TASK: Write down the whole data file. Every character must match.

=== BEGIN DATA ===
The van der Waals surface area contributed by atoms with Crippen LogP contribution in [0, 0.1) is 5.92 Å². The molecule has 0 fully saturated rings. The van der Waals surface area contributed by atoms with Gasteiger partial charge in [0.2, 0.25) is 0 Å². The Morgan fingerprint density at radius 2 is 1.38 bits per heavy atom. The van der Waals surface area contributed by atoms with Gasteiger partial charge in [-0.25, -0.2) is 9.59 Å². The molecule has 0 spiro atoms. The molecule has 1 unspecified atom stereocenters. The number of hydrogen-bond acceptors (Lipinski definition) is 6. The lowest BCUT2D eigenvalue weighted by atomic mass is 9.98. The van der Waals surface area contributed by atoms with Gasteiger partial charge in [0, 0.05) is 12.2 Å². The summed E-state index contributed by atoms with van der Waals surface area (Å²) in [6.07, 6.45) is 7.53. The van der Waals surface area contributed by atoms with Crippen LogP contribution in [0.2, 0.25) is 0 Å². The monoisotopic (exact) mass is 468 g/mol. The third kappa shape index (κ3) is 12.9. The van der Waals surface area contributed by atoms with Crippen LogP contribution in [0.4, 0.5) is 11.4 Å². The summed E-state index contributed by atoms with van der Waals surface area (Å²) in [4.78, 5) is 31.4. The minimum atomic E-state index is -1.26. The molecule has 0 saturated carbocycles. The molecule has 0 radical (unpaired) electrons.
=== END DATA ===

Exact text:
The van der Waals surface area contributed by atoms with Crippen LogP contribution in [0, 0.1) is 5.92 Å². The molecule has 0 fully saturated rings. The van der Waals surface area contributed by atoms with Gasteiger partial charge in [0.2, 0.25) is 0 Å². The Morgan fingerprint density at radius 2 is 1.38 bits per heavy atom. The van der Waals surface area contributed by atoms with Gasteiger partial charge in [-0.25, -0.2) is 9.59 Å². The molecule has 0 spiro atoms. The molecule has 1 unspecified atom stereocenters. The number of hydrogen-bond acceptors (Lipinski definition) is 6. The lowest BCUT2D eigenvalue weighted by atomic mass is 9.98. The van der Waals surface area contributed by atoms with Gasteiger partial charge in [0, 0.05) is 12.2 Å². The summed E-state index contributed by atoms with van der Waals surface area (Å²) in [6.07, 6.45) is 7.53. The van der Waals surface area contributed by atoms with Crippen LogP contribution in [0.2, 0.25) is 0 Å². The monoisotopic (exact) mass is 468 g/mol. The third kappa shape index (κ3) is 12.9. The van der Waals surface area contributed by atoms with Crippen LogP contribution in [0.4, 0.5) is 11.4 Å². The summed E-state index contributed by atoms with van der Waals surface area (Å²) in [4.78, 5) is 31.4. The minimum atomic E-state index is -1.26. The molecule has 0 saturated carbocycles. The molecule has 0 radical (unpaired) electrons.